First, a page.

MONTGOMERY, Ala. – The Poarch Band of Creek Indians this week donated $500,000 to the Alabama Department of Public Health to assist with COVID-19 testing and equipment, a gift that elicited a hearty “thank you” from the governor and state health officer.
“I commend the Poarch Creek Indians for their generosity during this time,” Gov. Kay Ivey said. “These funds will save lives and greatly assist the state in our battle of COVID-19. Thank you for all you do for Alabama.”
Chief Executive Officer and Tribal Chair Stephanie Bryan said the funds are meant to help the state protect frontline health workers and expand testing capabilities for the coronavirus.
“The Poarch Band of Creek Indians is proud to be able to assist the state of Alabama in battling COVID-19,” Bryan said. “We recognize that access to testing is a critical component of safely reopening our economy and are compelled to assist the state in controlling the spread of COVID-19.”
State Health Officer Dr. Scott Harris said the funds will help the Department of Public Health achieve its goal of every citizen who is experiencing symptoms or at high risk for COVID-19 having an opportunity to access screening sites in their communities.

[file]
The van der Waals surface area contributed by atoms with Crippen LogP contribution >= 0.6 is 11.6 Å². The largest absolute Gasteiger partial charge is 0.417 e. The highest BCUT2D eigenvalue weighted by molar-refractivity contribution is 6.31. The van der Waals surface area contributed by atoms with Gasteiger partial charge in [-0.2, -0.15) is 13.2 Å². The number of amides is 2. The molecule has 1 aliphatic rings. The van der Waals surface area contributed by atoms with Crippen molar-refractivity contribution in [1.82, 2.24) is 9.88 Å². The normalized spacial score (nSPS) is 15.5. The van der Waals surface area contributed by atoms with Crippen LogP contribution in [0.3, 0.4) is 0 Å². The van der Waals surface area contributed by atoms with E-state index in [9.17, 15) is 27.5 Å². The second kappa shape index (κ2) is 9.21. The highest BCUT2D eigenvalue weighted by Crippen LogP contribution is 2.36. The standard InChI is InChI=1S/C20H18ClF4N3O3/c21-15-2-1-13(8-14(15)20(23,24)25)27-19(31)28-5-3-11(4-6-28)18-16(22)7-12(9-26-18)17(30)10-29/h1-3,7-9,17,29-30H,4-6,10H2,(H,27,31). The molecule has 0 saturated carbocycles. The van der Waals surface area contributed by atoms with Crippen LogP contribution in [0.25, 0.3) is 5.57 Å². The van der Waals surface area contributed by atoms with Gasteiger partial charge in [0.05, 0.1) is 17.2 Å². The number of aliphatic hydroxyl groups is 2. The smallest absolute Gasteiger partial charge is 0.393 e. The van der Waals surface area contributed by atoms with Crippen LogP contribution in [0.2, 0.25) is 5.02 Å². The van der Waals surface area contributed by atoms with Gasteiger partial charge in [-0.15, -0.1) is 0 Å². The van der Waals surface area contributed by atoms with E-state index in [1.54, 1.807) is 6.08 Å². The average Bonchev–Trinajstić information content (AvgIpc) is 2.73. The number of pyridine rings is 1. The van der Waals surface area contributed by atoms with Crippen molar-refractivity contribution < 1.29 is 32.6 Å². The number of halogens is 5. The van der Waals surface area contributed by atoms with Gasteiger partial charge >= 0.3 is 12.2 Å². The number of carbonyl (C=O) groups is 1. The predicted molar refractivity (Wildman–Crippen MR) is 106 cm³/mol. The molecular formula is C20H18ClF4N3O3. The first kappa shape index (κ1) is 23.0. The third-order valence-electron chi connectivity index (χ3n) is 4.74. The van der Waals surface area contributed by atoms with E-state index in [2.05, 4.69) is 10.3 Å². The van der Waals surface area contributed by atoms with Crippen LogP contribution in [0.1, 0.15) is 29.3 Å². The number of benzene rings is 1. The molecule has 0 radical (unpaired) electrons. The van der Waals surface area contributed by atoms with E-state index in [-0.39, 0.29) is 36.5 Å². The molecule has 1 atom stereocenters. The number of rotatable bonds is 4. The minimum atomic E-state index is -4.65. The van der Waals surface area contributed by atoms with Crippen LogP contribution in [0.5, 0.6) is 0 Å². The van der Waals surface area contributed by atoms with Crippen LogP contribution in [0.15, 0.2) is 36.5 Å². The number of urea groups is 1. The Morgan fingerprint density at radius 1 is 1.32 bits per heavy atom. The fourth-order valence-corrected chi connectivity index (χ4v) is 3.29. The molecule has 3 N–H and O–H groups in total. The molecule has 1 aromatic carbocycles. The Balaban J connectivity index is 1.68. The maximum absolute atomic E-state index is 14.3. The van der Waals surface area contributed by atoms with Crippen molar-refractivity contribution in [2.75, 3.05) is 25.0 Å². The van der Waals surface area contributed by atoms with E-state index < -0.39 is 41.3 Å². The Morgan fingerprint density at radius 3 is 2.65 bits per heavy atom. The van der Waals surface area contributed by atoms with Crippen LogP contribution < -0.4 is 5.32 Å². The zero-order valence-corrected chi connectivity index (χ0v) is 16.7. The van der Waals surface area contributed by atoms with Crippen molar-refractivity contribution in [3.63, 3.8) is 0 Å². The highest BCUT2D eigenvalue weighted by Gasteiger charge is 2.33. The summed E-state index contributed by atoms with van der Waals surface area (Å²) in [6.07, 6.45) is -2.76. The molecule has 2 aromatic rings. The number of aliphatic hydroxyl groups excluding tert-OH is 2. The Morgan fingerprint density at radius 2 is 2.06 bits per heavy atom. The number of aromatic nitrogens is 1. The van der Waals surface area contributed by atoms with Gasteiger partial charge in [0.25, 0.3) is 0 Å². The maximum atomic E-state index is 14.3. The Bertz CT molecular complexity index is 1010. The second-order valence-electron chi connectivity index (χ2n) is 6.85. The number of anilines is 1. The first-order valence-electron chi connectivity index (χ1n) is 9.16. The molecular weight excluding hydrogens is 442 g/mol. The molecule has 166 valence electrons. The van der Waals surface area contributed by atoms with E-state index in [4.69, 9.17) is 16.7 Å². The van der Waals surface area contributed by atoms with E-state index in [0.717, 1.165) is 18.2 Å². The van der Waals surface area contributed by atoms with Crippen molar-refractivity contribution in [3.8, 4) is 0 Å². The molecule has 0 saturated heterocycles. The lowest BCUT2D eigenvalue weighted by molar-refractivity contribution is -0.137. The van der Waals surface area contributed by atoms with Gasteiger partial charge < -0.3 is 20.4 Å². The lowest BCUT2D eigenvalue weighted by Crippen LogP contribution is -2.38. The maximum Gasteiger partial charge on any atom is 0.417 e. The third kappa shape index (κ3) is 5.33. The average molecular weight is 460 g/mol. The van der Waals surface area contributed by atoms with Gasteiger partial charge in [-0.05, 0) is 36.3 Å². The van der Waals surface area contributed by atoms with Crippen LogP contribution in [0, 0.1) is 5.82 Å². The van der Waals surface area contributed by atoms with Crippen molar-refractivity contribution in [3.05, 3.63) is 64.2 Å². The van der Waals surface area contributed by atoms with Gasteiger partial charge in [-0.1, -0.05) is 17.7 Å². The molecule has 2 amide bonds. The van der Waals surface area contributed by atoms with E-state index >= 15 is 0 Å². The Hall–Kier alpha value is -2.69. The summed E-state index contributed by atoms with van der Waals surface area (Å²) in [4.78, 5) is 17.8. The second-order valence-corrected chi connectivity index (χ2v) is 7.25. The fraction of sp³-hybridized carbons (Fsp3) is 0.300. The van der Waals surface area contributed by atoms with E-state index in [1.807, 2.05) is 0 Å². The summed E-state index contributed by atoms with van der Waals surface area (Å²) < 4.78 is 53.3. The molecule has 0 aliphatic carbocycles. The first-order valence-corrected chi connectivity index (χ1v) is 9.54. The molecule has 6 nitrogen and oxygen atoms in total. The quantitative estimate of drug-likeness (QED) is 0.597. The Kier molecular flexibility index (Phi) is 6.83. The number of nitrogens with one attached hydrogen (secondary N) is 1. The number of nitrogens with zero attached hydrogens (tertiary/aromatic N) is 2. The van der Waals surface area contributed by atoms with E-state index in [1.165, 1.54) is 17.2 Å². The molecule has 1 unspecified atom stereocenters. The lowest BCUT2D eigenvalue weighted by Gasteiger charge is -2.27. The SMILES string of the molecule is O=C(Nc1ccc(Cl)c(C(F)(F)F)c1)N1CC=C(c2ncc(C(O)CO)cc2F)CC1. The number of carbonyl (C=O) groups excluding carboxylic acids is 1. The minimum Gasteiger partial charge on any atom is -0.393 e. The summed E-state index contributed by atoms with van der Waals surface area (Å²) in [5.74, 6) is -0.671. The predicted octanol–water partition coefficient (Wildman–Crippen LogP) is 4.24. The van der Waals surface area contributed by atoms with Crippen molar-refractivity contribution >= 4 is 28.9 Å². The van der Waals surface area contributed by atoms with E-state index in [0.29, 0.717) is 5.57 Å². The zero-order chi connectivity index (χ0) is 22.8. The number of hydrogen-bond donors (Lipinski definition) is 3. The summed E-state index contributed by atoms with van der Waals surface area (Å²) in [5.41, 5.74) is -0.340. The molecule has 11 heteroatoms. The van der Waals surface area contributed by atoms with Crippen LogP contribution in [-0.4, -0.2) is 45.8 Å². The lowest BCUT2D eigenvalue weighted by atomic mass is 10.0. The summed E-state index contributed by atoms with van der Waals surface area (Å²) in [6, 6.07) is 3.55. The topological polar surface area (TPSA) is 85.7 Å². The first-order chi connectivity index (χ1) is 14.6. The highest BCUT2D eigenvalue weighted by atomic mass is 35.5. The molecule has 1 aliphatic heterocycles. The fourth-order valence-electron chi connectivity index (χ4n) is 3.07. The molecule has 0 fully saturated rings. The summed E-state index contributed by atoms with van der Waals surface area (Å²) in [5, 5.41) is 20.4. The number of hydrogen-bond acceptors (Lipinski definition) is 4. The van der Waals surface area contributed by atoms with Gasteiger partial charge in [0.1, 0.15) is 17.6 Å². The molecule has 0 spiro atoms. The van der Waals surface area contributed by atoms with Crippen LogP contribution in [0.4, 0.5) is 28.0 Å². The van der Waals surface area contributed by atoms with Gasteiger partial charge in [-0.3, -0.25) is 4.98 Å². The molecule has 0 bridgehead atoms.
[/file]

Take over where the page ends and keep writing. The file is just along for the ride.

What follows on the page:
“Each county in the state will benefit from the donation,” Harris said. “Much-needed testing equipment and supplies will be purchased for county health departments. We are especially grateful because the tribe’s partnership and support of public health will enhance our capabilities to reach rural, underserved areas of the state.”
Earlier this year, the Poarch Creeks made significant donations to Atmore Community Hospital and the American Red Cross for the purchase of a blood mobile.
The tribe operates three casinos in Atmore, Wetumpka and Montgomery, as well as several commercial properties, including the OWN theme park in Baldwin County. The tribe has proposed a plan to pay the state $1 billion for exclusive gambling rights in the state along with expansion into north Alabama locations.